Have anyone ever told you before that it is risky to use a public computer (such as an Internet cafe) to surf the Web and login to all your online accounts? The main reason for this is because there could be keylogger software or spyware installed in the public terminal that can capture your username and password when you type on the keyboard. Can you imagine your email/bank/Paypal password being stolen? What loss would it cause to you?
KYPS is a Web service that allows you to log into your account from a public computer without disclosing your password to that computer. The way KYPS works is very simple: You register your website (be it an email account or any login site) with the KYPS server. Based on the username and password that you have provided, KYPS will encrypt the password and generate a list of one-time codes that you can use to login to your account.
Everytime you want to login to your site, KYPS will prompt you to enter the code from a certain pad. It will then decrypt the code, rebuild the password and auto-login to your site. After that, that particular code will be rendered useless. Even if there is a keylogger software that logs the one-time code, it won’t be able to login to your site. The image below show a graphical explanation of the whole process.
When you first use KYPS, you are required to register your login account with them. During the registration, you are asked to enter your username and password. From here, you can choose how many one-time codes you want to generate. The more codes you generate, the more times you can login to your site without using the actual password.
The length of the one-time code is the same as the length of your password. If your password is 7 characters long, your one-time code will also be 7 characters long.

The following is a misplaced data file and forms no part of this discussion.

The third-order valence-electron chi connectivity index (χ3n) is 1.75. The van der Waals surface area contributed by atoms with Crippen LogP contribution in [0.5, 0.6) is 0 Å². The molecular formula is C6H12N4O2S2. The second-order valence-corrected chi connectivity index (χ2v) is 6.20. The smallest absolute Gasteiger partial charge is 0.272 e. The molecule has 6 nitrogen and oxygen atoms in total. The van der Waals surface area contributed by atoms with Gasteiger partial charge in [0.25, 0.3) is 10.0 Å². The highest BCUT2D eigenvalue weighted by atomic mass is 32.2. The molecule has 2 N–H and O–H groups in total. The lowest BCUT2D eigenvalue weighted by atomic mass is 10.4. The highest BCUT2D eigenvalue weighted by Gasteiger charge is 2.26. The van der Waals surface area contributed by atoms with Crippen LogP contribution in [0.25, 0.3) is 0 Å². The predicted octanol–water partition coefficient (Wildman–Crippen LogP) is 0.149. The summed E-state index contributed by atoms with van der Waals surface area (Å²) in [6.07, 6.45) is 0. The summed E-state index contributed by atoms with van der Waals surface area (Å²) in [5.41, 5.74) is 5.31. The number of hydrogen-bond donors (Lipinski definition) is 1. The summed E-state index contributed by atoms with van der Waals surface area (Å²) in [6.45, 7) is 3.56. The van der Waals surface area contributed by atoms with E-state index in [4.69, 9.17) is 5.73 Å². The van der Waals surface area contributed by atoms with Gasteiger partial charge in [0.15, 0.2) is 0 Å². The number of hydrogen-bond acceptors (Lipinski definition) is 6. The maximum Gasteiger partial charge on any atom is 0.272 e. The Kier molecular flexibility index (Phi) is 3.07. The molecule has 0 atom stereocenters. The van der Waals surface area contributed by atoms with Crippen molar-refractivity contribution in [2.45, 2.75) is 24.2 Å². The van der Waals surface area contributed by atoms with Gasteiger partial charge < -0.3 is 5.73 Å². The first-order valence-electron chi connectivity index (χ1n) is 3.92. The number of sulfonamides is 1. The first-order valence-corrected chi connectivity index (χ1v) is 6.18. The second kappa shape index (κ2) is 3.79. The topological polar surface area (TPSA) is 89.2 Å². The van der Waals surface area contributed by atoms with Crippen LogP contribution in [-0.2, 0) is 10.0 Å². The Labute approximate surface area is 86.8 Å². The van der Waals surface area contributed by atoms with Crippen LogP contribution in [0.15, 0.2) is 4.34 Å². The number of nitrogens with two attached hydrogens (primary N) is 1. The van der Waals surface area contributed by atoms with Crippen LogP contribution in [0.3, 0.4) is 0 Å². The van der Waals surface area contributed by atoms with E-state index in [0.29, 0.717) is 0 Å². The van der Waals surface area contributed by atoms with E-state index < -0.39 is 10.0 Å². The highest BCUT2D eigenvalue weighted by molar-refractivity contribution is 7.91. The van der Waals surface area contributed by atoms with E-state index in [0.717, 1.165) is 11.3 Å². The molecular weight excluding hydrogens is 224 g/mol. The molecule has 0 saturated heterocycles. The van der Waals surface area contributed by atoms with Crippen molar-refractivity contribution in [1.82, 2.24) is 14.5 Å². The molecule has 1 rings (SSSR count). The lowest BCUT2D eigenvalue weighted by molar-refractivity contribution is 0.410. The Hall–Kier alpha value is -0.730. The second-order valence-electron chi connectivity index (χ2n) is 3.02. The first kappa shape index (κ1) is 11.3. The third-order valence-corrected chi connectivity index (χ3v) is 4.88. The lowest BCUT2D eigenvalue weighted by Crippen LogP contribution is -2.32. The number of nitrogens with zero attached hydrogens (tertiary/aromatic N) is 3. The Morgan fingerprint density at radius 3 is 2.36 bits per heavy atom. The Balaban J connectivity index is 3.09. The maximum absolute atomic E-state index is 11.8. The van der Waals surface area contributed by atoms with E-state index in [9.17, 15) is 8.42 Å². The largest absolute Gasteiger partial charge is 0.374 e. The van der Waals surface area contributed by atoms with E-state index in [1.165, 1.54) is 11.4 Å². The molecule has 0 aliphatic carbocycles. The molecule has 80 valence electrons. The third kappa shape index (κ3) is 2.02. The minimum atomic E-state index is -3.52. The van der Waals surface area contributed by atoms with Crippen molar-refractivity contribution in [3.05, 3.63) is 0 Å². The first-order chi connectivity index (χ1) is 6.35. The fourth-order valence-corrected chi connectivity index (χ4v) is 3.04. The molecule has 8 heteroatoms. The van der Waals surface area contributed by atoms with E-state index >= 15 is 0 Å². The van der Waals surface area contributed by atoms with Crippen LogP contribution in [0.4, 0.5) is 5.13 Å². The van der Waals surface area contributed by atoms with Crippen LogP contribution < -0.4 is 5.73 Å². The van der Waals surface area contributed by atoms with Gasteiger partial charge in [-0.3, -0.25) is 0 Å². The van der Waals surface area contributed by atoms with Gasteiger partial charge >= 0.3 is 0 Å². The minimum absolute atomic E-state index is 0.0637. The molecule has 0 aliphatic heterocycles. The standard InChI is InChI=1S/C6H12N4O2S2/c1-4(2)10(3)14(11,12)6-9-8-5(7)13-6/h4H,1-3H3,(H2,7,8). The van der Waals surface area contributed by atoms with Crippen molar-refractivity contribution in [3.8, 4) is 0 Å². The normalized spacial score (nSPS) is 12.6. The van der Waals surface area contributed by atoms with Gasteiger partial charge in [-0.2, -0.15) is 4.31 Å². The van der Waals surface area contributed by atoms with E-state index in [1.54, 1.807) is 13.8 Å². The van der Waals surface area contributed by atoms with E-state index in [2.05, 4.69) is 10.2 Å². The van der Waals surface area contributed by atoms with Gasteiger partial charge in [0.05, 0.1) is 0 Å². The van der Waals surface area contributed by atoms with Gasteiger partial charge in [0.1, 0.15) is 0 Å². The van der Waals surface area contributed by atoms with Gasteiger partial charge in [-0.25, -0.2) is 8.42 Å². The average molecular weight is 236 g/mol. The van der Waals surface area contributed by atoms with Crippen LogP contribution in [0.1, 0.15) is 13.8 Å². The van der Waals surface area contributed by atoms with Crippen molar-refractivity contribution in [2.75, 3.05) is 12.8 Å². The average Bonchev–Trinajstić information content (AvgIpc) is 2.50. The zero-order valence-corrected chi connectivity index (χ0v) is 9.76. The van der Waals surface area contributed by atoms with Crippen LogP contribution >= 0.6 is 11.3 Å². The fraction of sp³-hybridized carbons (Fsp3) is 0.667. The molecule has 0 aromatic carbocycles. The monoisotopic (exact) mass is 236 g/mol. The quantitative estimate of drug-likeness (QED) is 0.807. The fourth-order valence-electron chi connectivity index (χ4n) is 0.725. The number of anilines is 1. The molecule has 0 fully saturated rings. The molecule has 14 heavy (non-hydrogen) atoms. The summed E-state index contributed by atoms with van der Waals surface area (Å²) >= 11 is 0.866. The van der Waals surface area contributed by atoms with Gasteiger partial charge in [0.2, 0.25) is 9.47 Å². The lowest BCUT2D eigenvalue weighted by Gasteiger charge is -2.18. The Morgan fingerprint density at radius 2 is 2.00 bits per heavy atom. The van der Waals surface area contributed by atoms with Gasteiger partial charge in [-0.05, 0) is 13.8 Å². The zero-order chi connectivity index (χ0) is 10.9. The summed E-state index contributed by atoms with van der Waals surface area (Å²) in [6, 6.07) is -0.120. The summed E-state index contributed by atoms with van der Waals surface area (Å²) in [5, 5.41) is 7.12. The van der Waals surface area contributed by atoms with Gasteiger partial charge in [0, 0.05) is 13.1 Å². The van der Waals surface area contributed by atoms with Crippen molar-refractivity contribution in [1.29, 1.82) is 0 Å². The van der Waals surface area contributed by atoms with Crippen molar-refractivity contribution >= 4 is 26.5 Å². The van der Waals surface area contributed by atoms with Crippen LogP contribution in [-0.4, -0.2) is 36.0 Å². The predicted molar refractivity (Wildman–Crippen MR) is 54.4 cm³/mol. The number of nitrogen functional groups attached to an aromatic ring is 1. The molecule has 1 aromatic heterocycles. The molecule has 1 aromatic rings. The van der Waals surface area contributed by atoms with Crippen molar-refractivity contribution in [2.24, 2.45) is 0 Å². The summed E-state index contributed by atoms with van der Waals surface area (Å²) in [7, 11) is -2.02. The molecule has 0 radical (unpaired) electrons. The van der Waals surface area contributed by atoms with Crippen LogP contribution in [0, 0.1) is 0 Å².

Once you have submitted the registration, it will prompt you to download a PDF file that contains your list of one-time codes. This is what it will look like:
The number on the left of each column is the pad while the string of characters on the right is the one-time code. Whenever you want to login to your site, KYPS will ask you to enter the code with number XXX. You just match the number to your list, enter the corresponding code and you will be securely logged in to your site.
In case you are worrying that KYPS is a phishing site that is out to collect your password, you can be assured that the password you have entered is not stored in the database. It is only used to generate the one-time codes and will be deleted after that.
If you are still not convinced, you can leave out the password field when registering your site. KYPS will then bring you to another site where you can disconnect your computer from the network and use the java applet to generate the one-time code.
Apart from logging you into your account, KYPS also acts as a reverse proxy that you can use to hide your online trace. All of the website is delivered with the “https” protocol and the URL does not contain the original link of the webpage. In this way, your privacy is protected and you don’t have to worry about other people finding out which sites you have been to.
KYPS may not be the only way to fight against keyloggers, but it is definitely one good way that anyone can use to protect themselves. The only troublesome thing is that you have to pre-register your login accounts with KYPS on a keylogger-free/spyware-free computer before you can use the service on a public computer. If you have the sudden urge to log into an account that you did not register with KYPS, you have to subject yourself to the same risk as others.
In addition, if you have plenty of accounts, the generated codes will form quite a huge list (imagine 200 codes for each account). If you mind carrying a huge list of codes everywhere you go, then KYPS might not be suitable for you.
What other precautions do you take to protect yourself against keyloggers’ software?
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